Monday, January 11, 2010

My Next Read...'Food Rules'


For the past year I've completely dedicated my reading list to food books. Before then I'd read books on food as well but I decided to completely immerse myself in them last year and learn as much as I possibly could. A great writer my Dad turned me on to is Michael Pollan. He's been a contributing writer for the New York Times Magazine, an executive editor for Harper's Magazine as well as having written books including 'In Defense of Food' and 'The Omnivore's Dilemma'. Pollan has recently released a new book which I plan on putting on my reading list called 'Food Rules: An Eater's Manual'. Check out this New York Times article about him and his new book...

4 comments:

psyko said...

Nice...I'm obsessed with cook books and anything about food, also. I recently found out there's a bookstore close to my house where they have EXCLUSIVELY cook books. I'm in trouble... ;-)
I just finished reading Anthony Bourdain's "Kitchen Confidential" for the second time...it's hilarious, especially for someone who worked in the resto biz, i cracked up laughing almost in tears at least 5 times...
Happy New Year and all that...!
Laurie :)

bootz said...

Here it is garrett, let me know how it turns out...
Challah a la Bootz
2 PKS YEAST, BOAT LOADS OF FLOUR
LOADS OF HONey or AGAVE MELTED LIKE WATER, SOME VANILLA
A LITTLE SALT, 8 EGGS, SOME OLIVE OIL
LOADS OF WATER ABOUT 115 DEGREES F
OVEN, LITE TOWEL, COOKIE SHEETS, HUMAN HANDS
2 MIXING BOWLS, WIRE WISK, BAKING THERMOMETER
SOME CINNAMON, ANDS STEVIA BUNCH-O-BUTTER

1) Put a bed of flour in a mixing bowl using the human hands(all carrying, mixing, kneading and rolling will be done with the human hands)
2)In the other bowl, mix the 2 pks of yeast to about 1 tbls honey or Agave and
1 cup water @ about 110-120 degrees. Mix until all yeast is dissolved.
3)In the flour of the 1st bowl, make a hole. Pour the mixture from the 2nd bowl, into the hole, in the 1st bowl, to fill the hole.
4) Cover the yeast mixture with more flour until you cannot see the yeast mixture. Cover the bowl with the lite towel and put in a warm place. Maybe in the oven, maybe a high place... i have faith, you’ll figure it out.
5) In the now empty 2nd bowl, put in:
5 or 6 eggs... preferably without the shells.
1/2cup or so of Olive Oil,
1 cup or so of melted honey, or Agave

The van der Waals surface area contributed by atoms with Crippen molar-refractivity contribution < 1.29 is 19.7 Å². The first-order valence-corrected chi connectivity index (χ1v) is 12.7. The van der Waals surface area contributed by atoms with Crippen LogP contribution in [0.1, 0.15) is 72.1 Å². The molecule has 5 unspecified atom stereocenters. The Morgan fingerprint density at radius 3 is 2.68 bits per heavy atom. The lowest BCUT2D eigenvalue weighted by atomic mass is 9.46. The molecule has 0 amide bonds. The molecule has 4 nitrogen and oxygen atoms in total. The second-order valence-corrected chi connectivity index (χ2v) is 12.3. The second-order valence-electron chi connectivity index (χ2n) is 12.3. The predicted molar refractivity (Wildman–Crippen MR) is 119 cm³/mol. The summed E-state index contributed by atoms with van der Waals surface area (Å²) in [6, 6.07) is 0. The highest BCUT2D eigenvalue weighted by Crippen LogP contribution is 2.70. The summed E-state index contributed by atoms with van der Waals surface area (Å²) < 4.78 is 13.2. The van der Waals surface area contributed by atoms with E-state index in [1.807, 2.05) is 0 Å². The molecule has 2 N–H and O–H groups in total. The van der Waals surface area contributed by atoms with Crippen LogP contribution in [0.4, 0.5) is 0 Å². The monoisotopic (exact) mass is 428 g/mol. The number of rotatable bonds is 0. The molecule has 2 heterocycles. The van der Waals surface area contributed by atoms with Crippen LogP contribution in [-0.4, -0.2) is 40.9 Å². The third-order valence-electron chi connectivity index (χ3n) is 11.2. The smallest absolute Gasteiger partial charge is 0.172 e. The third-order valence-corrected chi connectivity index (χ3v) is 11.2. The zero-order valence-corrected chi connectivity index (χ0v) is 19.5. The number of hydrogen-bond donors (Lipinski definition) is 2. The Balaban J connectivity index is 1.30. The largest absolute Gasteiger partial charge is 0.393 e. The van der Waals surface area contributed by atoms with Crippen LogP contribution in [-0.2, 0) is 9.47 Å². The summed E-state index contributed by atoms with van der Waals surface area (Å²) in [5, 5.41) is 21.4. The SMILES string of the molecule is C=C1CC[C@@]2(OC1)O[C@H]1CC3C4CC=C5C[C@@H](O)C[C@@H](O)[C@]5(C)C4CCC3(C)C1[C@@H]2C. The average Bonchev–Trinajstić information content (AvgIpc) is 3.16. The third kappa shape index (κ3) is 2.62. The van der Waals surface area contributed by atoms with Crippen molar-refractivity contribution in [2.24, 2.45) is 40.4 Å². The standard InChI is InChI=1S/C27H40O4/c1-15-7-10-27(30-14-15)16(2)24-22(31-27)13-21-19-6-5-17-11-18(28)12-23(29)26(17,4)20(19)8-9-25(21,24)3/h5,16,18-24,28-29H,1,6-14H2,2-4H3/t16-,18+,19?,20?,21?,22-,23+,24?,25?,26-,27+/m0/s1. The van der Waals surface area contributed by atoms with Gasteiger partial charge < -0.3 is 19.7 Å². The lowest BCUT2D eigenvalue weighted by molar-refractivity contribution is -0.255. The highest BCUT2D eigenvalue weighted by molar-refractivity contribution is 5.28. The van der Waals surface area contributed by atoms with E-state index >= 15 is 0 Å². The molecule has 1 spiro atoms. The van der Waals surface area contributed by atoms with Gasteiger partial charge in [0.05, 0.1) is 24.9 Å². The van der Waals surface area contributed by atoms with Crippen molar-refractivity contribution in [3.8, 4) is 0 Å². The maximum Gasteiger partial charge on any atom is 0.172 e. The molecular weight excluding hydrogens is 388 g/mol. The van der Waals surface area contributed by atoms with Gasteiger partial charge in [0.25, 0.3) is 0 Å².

2 cupsish of 115 degree water,
2 tbls ish of vanilla.
2TBLS Cinnamon
2tsp stevia
Pinch and a little of salt.
6) Mix it all together. this process should be about 10 to 15 minutes since the yeast mixture went into the 1st bowl. Now put the new mixture in the 2nd bowl into the 1st bowl.
7) Use the wisk to mix in more flour. Add a cup at a time until the mixture is gooky and sticky and can be taken out of the bowl and one schmooky sticky mess of glop. Plop the ball of goop on a lightly floured table.
8) Knead and add flour until the ball looses its stickiness. Put it into a ball and place it in one of the bowls. Cover with the lite towel and place in a warm place. Let it rise to about double(2hrsish).
9) Punch the dough down and knead some more. Braid or make whatever shape expresses your mood with the dough. Oil the cookie sheets and put your creation onto the oiled cookie sheets. Let it rise again(2hrsish). It won’t rise a lot due to the honey. Agave isn't as heavy so it will rise more.
10) Pre-heat oven to 325ish depending on the oven.
11) While pre-heating the oven, mix 3 eggs in a bowl. Use the human hands to lightly spread the egg over the bread creations and makesure not to miss any crevass. Cook for 10-15 min or when it is very lightly brown. Take it out and spread on another coating of egg or a honey or cinnimon glaze.
12) Cook for maybe another 5-10minutes until the rather trite, “golden brown” Dip into the honey cinnimon glaze. serve however you want but the bread must be ripped not cut or god will not like you:)

HONEY CINNIMON GLAZE

mix together a few tsp of cinnimon, melted honey, and a stick of butter. Once melted and mixed together put in refridge just enough to coagulate a little but still be warm. Dip the bread and enjoy

Whitney said...

This book sounds great, Garrett. I'm adding it to my list as well. You may be interested in "Spice: The History of a Temptation". It's all about the history of spices, their uses, cultural importance, etc. The author has a nice writing style. You may want to check it out.

Garrett said...

Wow a book store solely on cookbooks...sounds great!

Bootz thanks a lot for that recipe...It would be helpful to have some more precise proportions though. Baking is a science and we need some guidelines for it please.

I've seen that book on Spice...let me know how it is if you decide to get it. Thanks


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